Heading south from Yellowstone and the Tetons in early October, I had a chance to make a second visit to Antelope Island, an island and Utah state park located in the Great Salt Lake. I got a late start to my visit because of bad weather. But, as I drove north on I-15 through a heavy downpour, I could see clearing skies to the west. By the time I crossed the causeway to the island the rain and clouds had given way to mostly blue skies.
As one might guess from the name, “brine shrimp” (or Artemia, a genus of aquatic crustaceans) can live in water of high salinity. So it’s no surprise that they are present in large numbers in the Great Salt Lake and serve as a food source for large flocks of migrating shorebirds.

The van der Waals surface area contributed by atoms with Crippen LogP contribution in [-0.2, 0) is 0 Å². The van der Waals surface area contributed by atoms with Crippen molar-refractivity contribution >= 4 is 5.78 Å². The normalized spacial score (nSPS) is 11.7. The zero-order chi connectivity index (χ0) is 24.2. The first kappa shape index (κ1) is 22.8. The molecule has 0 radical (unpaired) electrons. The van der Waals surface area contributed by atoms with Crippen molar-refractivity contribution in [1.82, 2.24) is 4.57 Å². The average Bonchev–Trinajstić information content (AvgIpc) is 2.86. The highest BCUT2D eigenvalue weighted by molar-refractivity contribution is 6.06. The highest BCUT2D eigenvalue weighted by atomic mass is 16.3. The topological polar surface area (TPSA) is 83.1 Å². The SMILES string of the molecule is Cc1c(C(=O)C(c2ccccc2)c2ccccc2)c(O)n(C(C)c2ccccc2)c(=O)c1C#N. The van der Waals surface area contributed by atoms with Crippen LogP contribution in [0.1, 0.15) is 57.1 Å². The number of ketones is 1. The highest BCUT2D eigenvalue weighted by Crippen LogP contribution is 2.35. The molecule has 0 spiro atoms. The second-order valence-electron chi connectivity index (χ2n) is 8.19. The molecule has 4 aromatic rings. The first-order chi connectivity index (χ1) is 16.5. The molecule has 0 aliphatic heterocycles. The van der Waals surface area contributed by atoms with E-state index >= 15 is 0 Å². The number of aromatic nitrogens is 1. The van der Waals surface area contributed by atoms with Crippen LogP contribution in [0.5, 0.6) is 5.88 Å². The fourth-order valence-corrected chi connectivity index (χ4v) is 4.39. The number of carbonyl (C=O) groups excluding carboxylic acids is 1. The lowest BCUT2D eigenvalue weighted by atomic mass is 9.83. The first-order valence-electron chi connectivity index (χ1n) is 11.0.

Antelope Island is home to a herd of American bison. On an easy hike along the lakeshore, I encountered several of them and -- rather unexpectedly they were right in front of me on the trail. I yielded to them and made a wide detour to get around them. I also encountered a group of Chukars and large numbers of small lizards. The Chukars proved to be too elusive for photographs, so I turned instead to the lizards, which have their own photographic challenges. Though numerous, they are quite quick to take cover under rocks and it is very difficult to get a catchlight in their deeply hooded eyes.
Not being by any means an expert on lizard identification, my best guess is that mostly what I saw were Western Fence Lizards (though I didn’t turn them over to see if they had blue on the underside). One of the lizards I photographed was in the process of regrowing its tail -- a condition which, so I've read, puts males at a significant disadvantage in the mating game.